convention where the delegates
(under date of September 13, 1788)
"did resolve unanimously . . . that
the first Wednesday in January . be
the day for appointing electors in the
several states; thaMhe first Wednes
day in February be the 'day ior the
electors to assemble in their re
spective states and vote for presi
dent, and that the first Wednesday
in March, iext, be the time and the
present seat of .congress, the place
for commencing' proceedings under'
said constitution. . .
- "The 'first Wednesday' in March,
next," happened to be the fourth,
according to those holding with the
second idea,, and. March 4. thence
forth, weather .'notwithstanding, has
been the day for "commencing pro
ceedings." ' . -'
r; :
' " Vf
State Bank at
Hadar Closed:
Cashier Missing
Examiner Discovers Apparent
Shortage of $20,000 in Loans
And Discounts; Investiga
tion to Be Made.
Lincoln, Feb. 28'. (Special.) The
Hadar, Neb., state bank, with de
posits running over $200,000, was
closed Monday morning by Bank
Examiner Zuelow- who discovered
an apparent shortage of $20,000, it
was announced by Secretary J. E.
Hart of the state department of
trade and commerce.
William Lclfordink. cashier and
principal owner of the bank, has
been missing for three days and his
whereabouts are unknown, the sec
retary says.
The cashier has been known to
have been dealing extensively in
western land, according to Mr. Hart,
who says a thorough investigation
will be made.
The shortage is in the loans and
discounts, and in cash, the official re
port says. The November report
did not indicate any irregularities
and details of the present shortage
A New and Flavory
"Big" Taste for You
Delicious Sunsweet Prunes made into a full-flavored
fruit paste with granulated sugar syrupencased in a (
crisp shell of butter-and-egg dough baked to a delicate
light brown N
that is the Snow White Bakery way of preparing
this fine natural sweetmeat. Your own good taste will ap
prove this newest Iten Quality Product. And, of course,
the kiddies will like Sunsweet Prune Bars good for them,
too. . .
In triple-sealed Oc cartons or in bulk by the pound at '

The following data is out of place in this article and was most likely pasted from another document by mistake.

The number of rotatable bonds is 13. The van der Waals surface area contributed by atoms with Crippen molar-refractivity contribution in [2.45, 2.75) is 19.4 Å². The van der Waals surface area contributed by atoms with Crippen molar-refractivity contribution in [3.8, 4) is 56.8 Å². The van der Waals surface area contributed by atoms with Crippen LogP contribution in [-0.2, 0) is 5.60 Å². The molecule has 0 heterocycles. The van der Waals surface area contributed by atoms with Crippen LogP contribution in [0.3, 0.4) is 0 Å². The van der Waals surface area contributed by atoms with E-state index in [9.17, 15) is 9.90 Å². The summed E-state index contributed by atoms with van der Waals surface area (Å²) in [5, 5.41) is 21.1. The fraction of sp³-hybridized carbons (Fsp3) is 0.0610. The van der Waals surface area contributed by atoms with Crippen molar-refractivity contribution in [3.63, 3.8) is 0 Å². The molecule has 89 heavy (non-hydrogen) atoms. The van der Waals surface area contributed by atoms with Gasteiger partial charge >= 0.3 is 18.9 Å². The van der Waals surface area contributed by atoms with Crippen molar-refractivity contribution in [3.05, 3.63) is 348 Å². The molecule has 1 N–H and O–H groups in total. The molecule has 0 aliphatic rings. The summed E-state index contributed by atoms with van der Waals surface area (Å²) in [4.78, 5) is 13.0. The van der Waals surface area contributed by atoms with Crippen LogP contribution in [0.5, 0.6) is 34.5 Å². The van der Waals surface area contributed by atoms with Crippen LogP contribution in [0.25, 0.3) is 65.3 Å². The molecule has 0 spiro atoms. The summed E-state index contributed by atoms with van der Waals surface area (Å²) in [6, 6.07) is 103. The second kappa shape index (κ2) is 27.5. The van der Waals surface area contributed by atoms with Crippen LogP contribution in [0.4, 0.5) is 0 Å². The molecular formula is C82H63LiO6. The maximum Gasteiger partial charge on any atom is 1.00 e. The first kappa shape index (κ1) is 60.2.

your grocer's. v -v : .-
- Some Dainty Ways of Serving:
Cut Sunsweet Prune Bars
into pieces and cover with
cream let soften a minute
or two and serve.
Or use whipped cream even
more delicious.
Or use pudding sauce
the taste is superfine.
Surely there's delight in
package or a pound today. :
are made only.-in Omaha's Snow White Bakery
and fully guaranteed
O ;
Cahfornias Nature-Flavored
have not been ascertained by the ex
aminer in charge.
Under date of November 13, this
bank reported assets and liabilities of
J241.148.7J, in which was included
$21f,855.35 deposits. $184,134.
loans and discounts, $33,023.06 cash
and due from banks, and $11,000
capital and surplus.
Stockholders are August Braasch,
president; August H. Basler, assist
ant cashier; and Jarjus Mittclstadt
and Fred Braasch, directors.
The cashier is s brother of Henry
; J. I.effedrink, formerly of Lincoln,
who was sought by Kansas authori
ties two years ago following the
closing of a bank in Salina, Kan.
Winners in Garden Club
Work Banqueted by C. of O.
Kearney, Neb., Feb. 28. (Special.)
One hundred Kearney boys and
girls, winners of achievement certifi
cates in garden and live stock club
work, were guests of the Kearney
Chamber of Commerce at the second
annual banquet tendered them. I. L.
Frisbic of Lincoln, state club super
visor, ws aniutig those responding
to toasts. It is planned to invite
to thc banquet next year all boyi
and girls of the county who are
winners of achievement certificates.
Power Firm to Sell Stock
Beatrice. Neb., Feb. 28. (Special.)
Members of the Beatrice Power
company, which is contructing a
large hydro-electric plant on the
Blue river near Barneston. have de
cided to sell $100,000 worth of stock
to finance the enterprise.
met nun ot
Put Sunsweet Prune Bars in
a paper bag (to prevent
scorching) and place in a
moderately hot oven for a
few minutes. Result will be a
delightful surprise.
Serve warm, if you wish,
covered with cream, plain or .
whipped frozen, or with a
sweet sauce.
every bite. Just try a
by Iten Biscuit Co.
" R A 11